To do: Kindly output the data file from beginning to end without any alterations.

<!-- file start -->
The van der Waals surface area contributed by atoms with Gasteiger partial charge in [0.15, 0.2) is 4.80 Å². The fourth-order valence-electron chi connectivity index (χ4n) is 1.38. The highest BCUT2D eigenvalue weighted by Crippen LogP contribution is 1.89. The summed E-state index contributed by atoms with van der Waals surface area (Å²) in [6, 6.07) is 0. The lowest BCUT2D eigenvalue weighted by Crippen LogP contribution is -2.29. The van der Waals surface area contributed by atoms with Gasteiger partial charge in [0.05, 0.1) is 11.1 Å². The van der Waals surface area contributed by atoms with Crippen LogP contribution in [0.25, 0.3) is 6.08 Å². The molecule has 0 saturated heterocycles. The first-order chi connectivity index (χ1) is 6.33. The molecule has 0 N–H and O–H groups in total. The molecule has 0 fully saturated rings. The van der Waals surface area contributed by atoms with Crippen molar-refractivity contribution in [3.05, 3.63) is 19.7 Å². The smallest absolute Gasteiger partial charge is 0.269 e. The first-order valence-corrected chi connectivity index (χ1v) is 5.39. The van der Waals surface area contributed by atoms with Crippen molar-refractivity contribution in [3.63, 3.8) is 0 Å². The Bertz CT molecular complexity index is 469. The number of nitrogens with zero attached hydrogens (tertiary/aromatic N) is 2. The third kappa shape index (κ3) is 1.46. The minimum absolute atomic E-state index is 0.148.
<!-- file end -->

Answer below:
The van der Waals surface area contributed by atoms with Gasteiger partial charge in [0.15, 0.2) is 4.80 Å². The fourth-order valence-electron chi connectivity index (χ4n) is 1.38. The highest BCUT2D eigenvalue weighted by Crippen LogP contribution is 1.89. The summed E-state index contributed by atoms with van der Waals surface area (Å²) in [6, 6.07) is 0. The lowest BCUT2D eigenvalue weighted by Crippen LogP contribution is -2.29. The van der Waals surface area contributed by atoms with Gasteiger partial charge in [0.05, 0.1) is 11.1 Å². The van der Waals surface area contributed by atoms with Crippen LogP contribution in [0.25, 0.3) is 6.08 Å². The molecule has 0 saturated heterocycles. The first-order chi connectivity index (χ1) is 6.33. The molecule has 0 N–H and O–H groups in total. The molecule has 0 fully saturated rings. The van der Waals surface area contributed by atoms with Crippen molar-refractivity contribution in [3.05, 3.63) is 19.7 Å². The smallest absolute Gasteiger partial charge is 0.269 e. The first-order valence-corrected chi connectivity index (χ1v) is 5.39. The van der Waals surface area contributed by atoms with Crippen molar-refractivity contribution in [3.63, 3.8) is 0 Å². The Bertz CT molecular complexity index is 469. The number of nitrogens with zero attached hydrogens (tertiary/aromatic N) is 2. The third kappa shape index (κ3) is 1.46. The minimum absolute atomic E-state index is 0.148.